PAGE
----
The Bill & Melinda Gates Foundation has invested nearly $4 billion since 2000 to help students, especially low-income and minority youth, “graduate from high school ready to succeed in college, career, and life.” During those eight years, the foundation experienced success in improving student achievement among individual schools and in pockets of the country, but struggled to replicate successful models nationally. That was the message that Bill Gates, cochair and trustee of the Bill & Melinda Gates Foundation, delivered to a meeting of educational leaders in Seattle on November 11. To better help students graduate from high school ready for college, Gates endorsed national standards, performance pay for teachers, and outlined a new way forward for the Gates Foundation that will focus on identifying effective teaching and fostering innovations to aid struggling students.
In his speech, Gates explained that the foundation’s initial strategy for graduating more students was focused on about 8 percent of schools in America, in the hope that they could build a model of a high-achieving school that would be adopted by the other 92 percent. “We did not get the results we were seeking in scaling,” he said. “We wanted to reach all schools indirectly, by showing clear gains and inspiring other schools and districts to replicate those models. Largely, this has not happened.”
Instead, the foundation did find success in some of the new, small schools that it supported, such as those in New York City, where small schools’ graduation rates exceeded comparable schools in the district by 18 percentage points. It was also able to identify some small school models such as KIPP, High Tech High, and YES College Preparatory Schools. Gates highlighted YES, which is located in Houston and has seen 100 percent of its graduates accepted into four-year colleges, including some of the top universities in the country, for the eighth year in a row.
It was the work in these schools, Gates said, that proved that all kids can succeed. But today, far too many students are still struggling. “At our foundation, we believe that success ultimately means that at least 80 percent of low-income and minority students graduate from high school college ready,” he said. “According to our data, the number of low-income and minority students graduating college ready today is 22 percent, and that figure is increasing far too slowly. It’s unacceptable. We need to do better.”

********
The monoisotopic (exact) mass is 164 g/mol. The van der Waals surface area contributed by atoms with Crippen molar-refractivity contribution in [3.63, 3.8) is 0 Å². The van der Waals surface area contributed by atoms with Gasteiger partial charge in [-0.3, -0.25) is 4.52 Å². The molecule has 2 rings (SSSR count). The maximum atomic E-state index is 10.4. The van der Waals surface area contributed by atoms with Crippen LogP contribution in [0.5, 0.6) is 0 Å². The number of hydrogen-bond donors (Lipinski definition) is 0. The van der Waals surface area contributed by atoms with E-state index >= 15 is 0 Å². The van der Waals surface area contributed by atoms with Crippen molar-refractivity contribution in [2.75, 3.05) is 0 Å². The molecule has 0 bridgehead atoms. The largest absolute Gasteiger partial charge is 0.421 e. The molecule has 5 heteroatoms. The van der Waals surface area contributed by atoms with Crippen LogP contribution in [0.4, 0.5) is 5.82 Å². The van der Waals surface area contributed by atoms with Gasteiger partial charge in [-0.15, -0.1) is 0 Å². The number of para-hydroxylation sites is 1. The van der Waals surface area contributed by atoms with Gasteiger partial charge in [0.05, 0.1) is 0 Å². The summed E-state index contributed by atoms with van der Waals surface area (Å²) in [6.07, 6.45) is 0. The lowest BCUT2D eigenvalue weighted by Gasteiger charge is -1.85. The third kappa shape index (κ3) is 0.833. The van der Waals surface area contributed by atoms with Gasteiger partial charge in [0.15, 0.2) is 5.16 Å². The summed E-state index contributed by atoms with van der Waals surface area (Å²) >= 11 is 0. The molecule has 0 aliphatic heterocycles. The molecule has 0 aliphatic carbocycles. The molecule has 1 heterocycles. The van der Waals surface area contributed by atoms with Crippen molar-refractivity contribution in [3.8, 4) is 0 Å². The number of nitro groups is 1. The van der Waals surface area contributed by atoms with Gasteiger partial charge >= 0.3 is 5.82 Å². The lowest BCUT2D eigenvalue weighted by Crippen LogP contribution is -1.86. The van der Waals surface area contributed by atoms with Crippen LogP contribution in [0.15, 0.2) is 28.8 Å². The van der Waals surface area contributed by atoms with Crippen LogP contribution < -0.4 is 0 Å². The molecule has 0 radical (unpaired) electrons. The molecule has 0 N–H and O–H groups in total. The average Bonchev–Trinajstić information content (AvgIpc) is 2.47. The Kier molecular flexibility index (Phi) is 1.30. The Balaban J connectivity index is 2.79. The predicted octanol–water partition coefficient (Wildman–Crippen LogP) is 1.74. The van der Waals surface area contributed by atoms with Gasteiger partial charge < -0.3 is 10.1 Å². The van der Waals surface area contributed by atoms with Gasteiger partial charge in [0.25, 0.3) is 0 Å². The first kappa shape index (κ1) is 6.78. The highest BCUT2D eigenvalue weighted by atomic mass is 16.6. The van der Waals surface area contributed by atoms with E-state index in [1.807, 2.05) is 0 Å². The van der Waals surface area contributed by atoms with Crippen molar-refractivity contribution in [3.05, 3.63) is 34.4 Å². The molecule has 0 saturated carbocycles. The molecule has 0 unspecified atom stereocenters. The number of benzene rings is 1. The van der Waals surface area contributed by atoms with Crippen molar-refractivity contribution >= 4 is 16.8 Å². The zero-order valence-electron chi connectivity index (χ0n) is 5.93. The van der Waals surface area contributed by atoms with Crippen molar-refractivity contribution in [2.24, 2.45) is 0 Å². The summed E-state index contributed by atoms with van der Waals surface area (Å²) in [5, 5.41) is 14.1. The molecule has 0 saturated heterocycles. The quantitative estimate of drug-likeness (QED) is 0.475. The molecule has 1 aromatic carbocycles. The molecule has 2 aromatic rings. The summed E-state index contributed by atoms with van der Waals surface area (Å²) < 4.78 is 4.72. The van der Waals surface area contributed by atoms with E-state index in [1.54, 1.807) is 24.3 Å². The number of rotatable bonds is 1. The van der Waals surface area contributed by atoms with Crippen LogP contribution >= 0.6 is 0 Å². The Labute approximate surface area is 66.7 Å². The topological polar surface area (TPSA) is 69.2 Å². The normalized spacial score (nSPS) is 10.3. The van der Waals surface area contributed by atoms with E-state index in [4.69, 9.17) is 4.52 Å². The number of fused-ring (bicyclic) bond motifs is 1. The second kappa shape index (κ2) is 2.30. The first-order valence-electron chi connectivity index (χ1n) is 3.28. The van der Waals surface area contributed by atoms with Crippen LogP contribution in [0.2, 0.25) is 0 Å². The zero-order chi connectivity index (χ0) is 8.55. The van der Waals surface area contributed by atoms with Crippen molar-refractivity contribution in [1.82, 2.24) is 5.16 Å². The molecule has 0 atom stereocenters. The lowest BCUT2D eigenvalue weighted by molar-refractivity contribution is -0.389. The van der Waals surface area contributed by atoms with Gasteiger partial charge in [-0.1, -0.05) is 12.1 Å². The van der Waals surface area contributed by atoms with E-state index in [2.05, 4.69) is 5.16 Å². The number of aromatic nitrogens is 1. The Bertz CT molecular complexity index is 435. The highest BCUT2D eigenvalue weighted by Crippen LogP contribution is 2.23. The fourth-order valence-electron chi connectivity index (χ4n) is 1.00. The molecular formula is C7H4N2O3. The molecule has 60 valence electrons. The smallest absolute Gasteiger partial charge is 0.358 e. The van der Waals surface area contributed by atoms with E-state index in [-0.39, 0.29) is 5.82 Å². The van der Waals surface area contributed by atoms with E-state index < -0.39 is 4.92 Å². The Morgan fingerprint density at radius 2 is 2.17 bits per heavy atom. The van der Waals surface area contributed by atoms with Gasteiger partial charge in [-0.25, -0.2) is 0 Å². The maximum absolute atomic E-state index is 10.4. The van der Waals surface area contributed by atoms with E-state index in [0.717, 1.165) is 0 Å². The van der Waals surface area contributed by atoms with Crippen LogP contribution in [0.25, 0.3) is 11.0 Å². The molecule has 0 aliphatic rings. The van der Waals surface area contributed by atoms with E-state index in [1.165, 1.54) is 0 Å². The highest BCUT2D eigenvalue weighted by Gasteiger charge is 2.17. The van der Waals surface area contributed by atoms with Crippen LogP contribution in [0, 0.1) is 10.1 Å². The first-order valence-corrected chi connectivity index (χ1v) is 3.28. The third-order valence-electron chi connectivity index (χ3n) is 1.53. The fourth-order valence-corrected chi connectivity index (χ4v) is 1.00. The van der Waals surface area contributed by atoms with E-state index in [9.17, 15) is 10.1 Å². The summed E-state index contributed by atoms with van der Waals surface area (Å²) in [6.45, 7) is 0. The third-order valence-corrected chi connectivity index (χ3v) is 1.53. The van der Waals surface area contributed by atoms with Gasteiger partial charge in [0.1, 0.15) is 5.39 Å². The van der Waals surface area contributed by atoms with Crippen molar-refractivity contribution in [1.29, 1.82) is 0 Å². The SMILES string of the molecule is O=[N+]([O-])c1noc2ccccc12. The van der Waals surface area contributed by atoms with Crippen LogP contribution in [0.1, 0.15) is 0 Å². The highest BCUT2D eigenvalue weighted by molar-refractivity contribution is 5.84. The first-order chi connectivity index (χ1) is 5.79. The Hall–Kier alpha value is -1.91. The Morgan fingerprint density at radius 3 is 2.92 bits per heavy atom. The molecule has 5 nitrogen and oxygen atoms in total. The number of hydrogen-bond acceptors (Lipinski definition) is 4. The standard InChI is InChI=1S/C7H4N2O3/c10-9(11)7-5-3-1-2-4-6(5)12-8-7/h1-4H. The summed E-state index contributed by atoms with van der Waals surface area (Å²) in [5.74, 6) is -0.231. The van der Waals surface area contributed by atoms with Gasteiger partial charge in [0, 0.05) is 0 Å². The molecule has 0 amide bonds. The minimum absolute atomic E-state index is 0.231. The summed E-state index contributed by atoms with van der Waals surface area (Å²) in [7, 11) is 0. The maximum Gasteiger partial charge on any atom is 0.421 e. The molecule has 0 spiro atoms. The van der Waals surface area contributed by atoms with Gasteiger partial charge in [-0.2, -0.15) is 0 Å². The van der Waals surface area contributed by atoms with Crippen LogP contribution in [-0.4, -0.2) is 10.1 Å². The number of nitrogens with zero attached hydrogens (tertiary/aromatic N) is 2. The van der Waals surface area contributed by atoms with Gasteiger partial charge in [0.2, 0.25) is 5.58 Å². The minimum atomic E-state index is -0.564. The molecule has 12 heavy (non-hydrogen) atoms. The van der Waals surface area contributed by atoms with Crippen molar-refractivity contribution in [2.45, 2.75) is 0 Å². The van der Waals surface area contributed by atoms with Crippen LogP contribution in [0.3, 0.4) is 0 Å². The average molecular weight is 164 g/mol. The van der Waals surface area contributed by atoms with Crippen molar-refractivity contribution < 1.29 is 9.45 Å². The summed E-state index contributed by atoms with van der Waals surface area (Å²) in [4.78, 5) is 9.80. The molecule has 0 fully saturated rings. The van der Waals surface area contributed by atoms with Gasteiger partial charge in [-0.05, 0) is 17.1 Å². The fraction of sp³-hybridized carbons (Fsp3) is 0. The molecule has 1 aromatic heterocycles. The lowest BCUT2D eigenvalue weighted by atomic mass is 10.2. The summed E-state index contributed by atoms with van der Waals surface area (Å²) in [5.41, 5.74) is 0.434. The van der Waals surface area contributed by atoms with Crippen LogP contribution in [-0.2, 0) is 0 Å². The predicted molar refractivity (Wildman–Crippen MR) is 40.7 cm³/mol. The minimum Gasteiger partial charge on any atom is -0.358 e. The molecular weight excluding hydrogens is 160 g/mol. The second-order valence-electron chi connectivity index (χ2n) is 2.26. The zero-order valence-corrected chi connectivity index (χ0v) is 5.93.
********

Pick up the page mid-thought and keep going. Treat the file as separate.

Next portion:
According to Gates, the way to do better is to use the lessons learned from the foundation’s first eight years. For example, he said that simply transforming a large, low-performing high school into smaller, more autonomous schools was insufficient to improve student achievement; changes in the classroom must also be made. He noted that schools with the strongest results tended to implement many proven reforms well, and all at once. “They would create smaller schools, a longer day, better relationships—but they would also establish college-ready standards aligned with a rigorous curriculum, with the instructional tools to support it, effective teachers to teach it, and data systems to track the progress,” he said.
Unfortunately, the factors—such as a rigorous curriculum and effective teachers—that were most responsible for the gains in student achievement were also the limiting factors in taking these gains to scale. “A model that depends on great teaching can’t be replicated by schools that can’t attract and develop great teachers,” Gates said. “A school that has great instructional tools cannot share them with schools that don’t use the rigorous curriculum those tools are based on.”
Gates said that the foundation will continue its work on improving school structure, but announced that it will also focus on effective teaching. The challenge, he said, is that there isn’t a “clear view on the characteristics of great teaching.” But the first step to help develop that view, Gates said, is setting common standards that are aligned with the goal of graduating students ready for college. “You can’t compare teachers if they’re not pursuing a common standard,” he said. “I believe strongly in national standards. Countries that excel in math, for example, have a far more focused, common curriculum than the United States does.”
Gates said that the foundation would continue to work with states and districts to develop a common set of standards that students need to succeed in higher education. And as more states begin to use the same standards, technology, such as lectures online or on DVDs, will allow for next-generation models of teaching and learning. He also wants to invest in data systems that provide teachers with data on how well their students are learning while also helping schools and districts to identify the most effective teachers and reward them for their performance.
Acknowledging the pitfalls associated with performance pay for teachers, Gates insisted that such systems need to be transparent, incentivize the right things, and allow teachers to see and embrace the benefits of the system. Toward that end, the foundation will set up partnerships in three to five locations to design a system that offers training and tools to help every teacher improve; recruits, rewards, and retains effective teachers; and gives good teachers incentives to work in the schools where they’re most needed. Districts with strong leadership, a base level of data systems already in place, and support from teachers and their union will be targeted. “Then we will measure whether it leads to significant improvements in student achievement.”
Teachers who fail to improve student achievement with these supports in place will likely find themselves out of a job. “But if their students still keep falling behind, they’re in the wrong line of work, and they need to find another job,” Gates said.
Read Bill Gates’s entire speech at http://tinyurl.com/5lcyr9.
Categories:Common Core State Standards